Within a month, it was sitting in the basement gathering dust. I had no use for a computer. I didn’t understand what it was for. My brother didn’t understand either, nor did he care. He went back to playing the old Atari 2600 on our black & white 13 inch television.
A few months later, in the summer of 1986, I got my hands on a movie called War Games. I was amazed at what a computer could do. I was impressed that animations and games could be made with a computer. So as soon as the movie was over, I ran into the basement and dragged the ADAM into my bedroom and started messing around with it.
After a couple weeks, I felt I needed more. I had to get my hands on more software and hardware for the ADAM, but unfortunately, by this time, Coleco had discontinued the ADAM. That’s a story for another time…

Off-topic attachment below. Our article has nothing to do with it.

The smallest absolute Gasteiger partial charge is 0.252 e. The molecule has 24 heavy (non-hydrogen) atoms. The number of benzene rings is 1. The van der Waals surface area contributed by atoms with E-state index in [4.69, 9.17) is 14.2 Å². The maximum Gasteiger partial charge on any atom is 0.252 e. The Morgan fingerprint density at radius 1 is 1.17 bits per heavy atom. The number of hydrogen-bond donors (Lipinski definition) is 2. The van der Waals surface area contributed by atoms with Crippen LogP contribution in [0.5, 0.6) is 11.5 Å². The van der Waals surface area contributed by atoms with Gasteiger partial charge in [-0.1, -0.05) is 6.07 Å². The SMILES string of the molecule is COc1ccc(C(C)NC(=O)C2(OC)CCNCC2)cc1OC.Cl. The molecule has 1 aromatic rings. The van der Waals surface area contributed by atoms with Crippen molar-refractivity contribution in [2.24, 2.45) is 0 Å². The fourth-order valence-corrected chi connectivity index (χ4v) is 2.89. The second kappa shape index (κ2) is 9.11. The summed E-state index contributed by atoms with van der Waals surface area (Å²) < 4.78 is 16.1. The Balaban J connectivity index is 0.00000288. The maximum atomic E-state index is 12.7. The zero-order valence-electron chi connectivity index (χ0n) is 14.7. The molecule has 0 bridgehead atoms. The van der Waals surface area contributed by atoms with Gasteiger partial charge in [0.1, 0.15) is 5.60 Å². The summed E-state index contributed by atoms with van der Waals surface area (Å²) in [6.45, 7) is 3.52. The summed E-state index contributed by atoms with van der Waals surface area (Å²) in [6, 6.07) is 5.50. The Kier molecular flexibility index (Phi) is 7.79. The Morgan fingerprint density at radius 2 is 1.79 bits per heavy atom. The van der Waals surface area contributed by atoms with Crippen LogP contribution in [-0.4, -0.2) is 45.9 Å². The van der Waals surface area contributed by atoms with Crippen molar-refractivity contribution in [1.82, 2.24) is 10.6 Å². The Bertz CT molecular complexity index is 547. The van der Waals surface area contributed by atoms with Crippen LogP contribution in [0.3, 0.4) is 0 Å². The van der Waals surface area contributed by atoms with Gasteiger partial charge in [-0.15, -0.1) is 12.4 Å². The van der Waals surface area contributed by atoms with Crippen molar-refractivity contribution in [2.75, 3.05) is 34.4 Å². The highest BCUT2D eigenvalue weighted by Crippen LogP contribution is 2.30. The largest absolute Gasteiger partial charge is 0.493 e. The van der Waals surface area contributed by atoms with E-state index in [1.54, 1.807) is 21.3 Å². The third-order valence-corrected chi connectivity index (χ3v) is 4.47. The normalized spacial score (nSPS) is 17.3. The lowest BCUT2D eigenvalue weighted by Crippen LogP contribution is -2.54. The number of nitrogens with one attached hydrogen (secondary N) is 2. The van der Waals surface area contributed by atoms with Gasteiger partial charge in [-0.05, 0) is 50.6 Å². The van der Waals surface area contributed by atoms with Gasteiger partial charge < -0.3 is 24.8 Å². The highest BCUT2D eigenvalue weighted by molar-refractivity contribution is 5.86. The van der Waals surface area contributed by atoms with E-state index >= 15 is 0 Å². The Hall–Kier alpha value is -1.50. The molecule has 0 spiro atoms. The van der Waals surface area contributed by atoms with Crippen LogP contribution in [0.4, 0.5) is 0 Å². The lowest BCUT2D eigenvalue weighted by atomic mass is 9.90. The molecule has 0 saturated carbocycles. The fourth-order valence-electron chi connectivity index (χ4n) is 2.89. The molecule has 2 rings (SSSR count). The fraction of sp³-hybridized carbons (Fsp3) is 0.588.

So, the quest for accessories for the ADAM began. My mother found a mail-order catalog. There were so many things I wanted, but I could only afford so much on my five dollar a week allowance. The ADAM used tape drives for storage. Which was a cheap alternative to the floppy disk drive. The ADAM had a slot for a second drive, so I bought one. I now had dual tape drives!
I could load a program on one and save it to another without having to remove & replace the tapes. Now for a graphics creation program. I ordered SmartLOGO. You know, the program where you program the “turtle” to draw things on the screen. The program came with a manual. I learned, not only how to create shapes, but animations and music as well! I would eventually get a program called SmartFILER that would allow me to organize my files through a graphical user interface. Actually, it resembled files in a cabinet. Quite clever.